Trucking execs express
about outlook for 2011
May 5, 2011 9:39 AM
Nearly three-quarters (71%) of trucking company executives surveyed by GE Capital, Transportation Finance expect business conditions to improve in 2011, but they are concerned about the impact of external and internal factors on their profit margins.
The rising price of diesel, a nationwide shortage of drivers and the twin costs of complying with government regulations, and maintaining their own aging fleets are all concerns.
Asked to identify their company’s top three business opportunities this year, a full 75% of respondents said they expect existing customers to ship increasing volumes of goods. The same number said they foresee an increasing rate environment. Sixty-eight percent of respondents expect to acquire new customers in 2011.
Executives said their biggest challenge will be recruiting and hiring quality drivers, cited by 74% of survey respondents. Two other widespread concerns are the rising costs of diesel fuel (67%) and equipment parts and maintenance (41%). Additionally, they are concerned about operational costs of complying with recent government regulations related to the hours that drivers may work and the reporting of safety, compliance, vehicle, driver, and regulatory violations to the Federal Motor Carrier Safety Administration.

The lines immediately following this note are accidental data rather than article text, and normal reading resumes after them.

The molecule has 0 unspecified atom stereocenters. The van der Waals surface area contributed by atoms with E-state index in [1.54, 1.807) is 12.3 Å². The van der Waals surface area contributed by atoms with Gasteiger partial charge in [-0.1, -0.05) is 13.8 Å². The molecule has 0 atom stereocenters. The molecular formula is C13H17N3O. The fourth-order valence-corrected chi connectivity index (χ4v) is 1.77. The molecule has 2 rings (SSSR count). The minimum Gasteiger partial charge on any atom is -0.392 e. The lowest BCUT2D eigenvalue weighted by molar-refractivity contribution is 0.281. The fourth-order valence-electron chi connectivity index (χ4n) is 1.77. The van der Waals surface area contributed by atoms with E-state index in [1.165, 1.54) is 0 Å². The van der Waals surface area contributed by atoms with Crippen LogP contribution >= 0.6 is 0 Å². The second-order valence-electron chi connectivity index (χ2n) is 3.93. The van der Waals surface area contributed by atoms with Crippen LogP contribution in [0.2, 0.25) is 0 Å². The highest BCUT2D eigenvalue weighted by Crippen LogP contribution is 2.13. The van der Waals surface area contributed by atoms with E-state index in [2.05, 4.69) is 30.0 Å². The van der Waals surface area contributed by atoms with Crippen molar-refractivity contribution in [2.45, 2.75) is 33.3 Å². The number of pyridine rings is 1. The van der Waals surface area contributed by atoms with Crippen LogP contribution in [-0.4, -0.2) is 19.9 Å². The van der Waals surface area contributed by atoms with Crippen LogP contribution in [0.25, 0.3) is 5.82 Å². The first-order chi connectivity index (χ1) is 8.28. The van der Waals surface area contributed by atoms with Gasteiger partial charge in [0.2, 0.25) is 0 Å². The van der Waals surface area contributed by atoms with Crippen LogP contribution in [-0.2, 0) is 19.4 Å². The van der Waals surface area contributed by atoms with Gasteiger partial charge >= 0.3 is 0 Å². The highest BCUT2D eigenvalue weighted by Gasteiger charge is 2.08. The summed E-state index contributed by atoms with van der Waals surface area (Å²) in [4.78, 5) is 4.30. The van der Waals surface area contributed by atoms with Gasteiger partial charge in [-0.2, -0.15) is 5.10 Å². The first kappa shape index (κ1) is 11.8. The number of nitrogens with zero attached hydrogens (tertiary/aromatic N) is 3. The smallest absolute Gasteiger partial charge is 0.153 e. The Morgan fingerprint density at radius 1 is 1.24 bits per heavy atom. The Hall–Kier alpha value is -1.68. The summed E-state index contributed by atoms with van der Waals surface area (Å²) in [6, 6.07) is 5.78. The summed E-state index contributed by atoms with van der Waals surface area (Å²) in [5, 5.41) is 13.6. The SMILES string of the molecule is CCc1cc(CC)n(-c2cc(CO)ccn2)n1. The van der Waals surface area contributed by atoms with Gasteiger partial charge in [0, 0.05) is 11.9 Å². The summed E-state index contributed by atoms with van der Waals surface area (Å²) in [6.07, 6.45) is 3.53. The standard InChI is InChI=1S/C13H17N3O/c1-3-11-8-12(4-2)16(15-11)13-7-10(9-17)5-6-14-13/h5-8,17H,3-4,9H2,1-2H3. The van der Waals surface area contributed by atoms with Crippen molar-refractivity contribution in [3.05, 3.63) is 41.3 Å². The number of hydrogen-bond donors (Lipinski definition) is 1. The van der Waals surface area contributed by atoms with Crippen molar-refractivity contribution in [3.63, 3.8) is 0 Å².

While shipping capacity is tight, nearly half (48%) of survey respondents expect the number of competitors in their market to decrease while an additional 39% expect the competitive landscape to remain unchanged.
Additional findings from the survey include:
•A significant portion of carriers intend to maintain their fleet size in 2011; however, 68% anticipate adding to sleeper cab fleets and 70% adding to trailer fleets in 2012.
•Forty-nine percent of carriers expect the average age of their fleets to decline in 2011, likely a result of replacing older equipment; 25% plan to continue using existing equipment.
•Carriers are positive about having adequate access to capital this year, with 43% expecting it to increase and 46% expecting it to stay the same.
•Executives of fleets with 1,000 or more trucks are generally more optimistic about business conditions than those with smaller fleets, likely due to the latter’s regional exposure.
•Those in the Southeast are most positive about trucking conditions, while those in the Southwest are least optimistic.
To view the executive summary of the 2011 Transportation Survey results, access www.americas.gecapital.com/GECA/documents/2011_GE_Transportation_Survey_Exec_Summary.pdf.
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